Electric bill seem too high? Here’s how to find out — and what to do

High electric bill? A cold winter may be to blame. Or a bad meter reading. Or a recent rate increase. You can check your meter or contact City Light.

Some Seattle City Light customers have been zapped with higher-than-normal electric bills, and many customers have been calling in with concerns, the utility says.

Rate increases and chilly weather have contributed to the recent sticker shock, while estimated and erroneous meter readings can always result in bloated bills.

This winter was Seattle’s coldest in more than 30 years, with 56 unusually cold days between December and February, according to the National Weather Service.

“That has a big impact on energy use by a lot of customers — 20 to 25 percent of our customers have electricity as the primary heat source for their homes,” said City Light spokesman Scott Thomsen. “When you go from some fairly mild winters into a sustained cold period, you push customers into significantly higher consumption.”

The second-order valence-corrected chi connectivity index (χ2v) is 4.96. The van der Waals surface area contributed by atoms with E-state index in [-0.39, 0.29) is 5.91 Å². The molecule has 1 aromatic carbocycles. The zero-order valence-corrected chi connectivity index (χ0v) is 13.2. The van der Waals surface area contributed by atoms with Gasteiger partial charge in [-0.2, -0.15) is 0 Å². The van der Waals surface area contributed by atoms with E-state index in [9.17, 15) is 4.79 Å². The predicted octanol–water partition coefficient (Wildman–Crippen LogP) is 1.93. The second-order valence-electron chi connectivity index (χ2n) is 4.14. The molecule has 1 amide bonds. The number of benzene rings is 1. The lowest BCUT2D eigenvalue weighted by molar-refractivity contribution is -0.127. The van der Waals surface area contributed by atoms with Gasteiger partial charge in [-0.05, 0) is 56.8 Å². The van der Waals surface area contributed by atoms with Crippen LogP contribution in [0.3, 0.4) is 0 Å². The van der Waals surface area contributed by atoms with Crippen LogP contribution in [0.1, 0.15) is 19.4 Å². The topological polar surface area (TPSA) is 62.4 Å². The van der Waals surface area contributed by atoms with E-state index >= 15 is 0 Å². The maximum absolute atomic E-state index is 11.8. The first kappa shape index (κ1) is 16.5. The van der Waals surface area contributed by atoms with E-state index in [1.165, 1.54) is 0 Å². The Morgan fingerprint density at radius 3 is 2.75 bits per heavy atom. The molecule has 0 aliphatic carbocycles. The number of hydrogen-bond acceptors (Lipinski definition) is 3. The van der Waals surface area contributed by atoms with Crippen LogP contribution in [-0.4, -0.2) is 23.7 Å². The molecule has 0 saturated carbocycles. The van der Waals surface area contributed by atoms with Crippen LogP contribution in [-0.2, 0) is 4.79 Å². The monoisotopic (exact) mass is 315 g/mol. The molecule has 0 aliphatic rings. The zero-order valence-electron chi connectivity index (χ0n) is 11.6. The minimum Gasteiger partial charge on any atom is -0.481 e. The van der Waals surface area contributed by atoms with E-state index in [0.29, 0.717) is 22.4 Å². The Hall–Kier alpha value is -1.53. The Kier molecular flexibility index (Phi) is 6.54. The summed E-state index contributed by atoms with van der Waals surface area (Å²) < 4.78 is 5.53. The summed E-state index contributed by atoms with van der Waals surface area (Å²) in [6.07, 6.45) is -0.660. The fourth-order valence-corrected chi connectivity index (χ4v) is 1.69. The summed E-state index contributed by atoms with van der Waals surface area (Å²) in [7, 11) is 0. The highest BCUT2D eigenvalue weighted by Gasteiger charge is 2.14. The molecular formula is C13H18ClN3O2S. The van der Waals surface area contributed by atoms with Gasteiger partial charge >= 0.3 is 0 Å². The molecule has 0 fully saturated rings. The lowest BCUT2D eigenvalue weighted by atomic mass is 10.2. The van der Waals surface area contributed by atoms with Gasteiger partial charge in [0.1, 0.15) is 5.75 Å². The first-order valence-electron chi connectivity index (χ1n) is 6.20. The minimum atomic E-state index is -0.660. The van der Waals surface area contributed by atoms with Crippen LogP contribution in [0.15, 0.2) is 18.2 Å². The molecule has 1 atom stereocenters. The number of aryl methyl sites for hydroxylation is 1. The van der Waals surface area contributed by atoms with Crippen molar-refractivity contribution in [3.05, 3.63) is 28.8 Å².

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Some customers may have used as much as 40 percent more energy to heat their homes this winter, compared with last winter, Thomsen said. Cold weather has the greatest impact on energy use by customers with poorly insulated homes, he said.

“There are a number of folks we’ve heard from (with large bills) where it’s just the cost of the electricity they’re using because it’s been much colder,” Thomsen said.

All City Light customers are paying at least slightly more for electricity this year because the utility’s rates increased 5 percent in January. The bump is part of the agency’s five-year strategic planthat was approved last year by the City Council.

In addition, City Light is currently using a 1.5 percent surcharge to replenish its $100 million rate-stabilization reserve account. The surcharge took effect last August.

At any time, estimated readings can lead to larger-than-normal bills. When…

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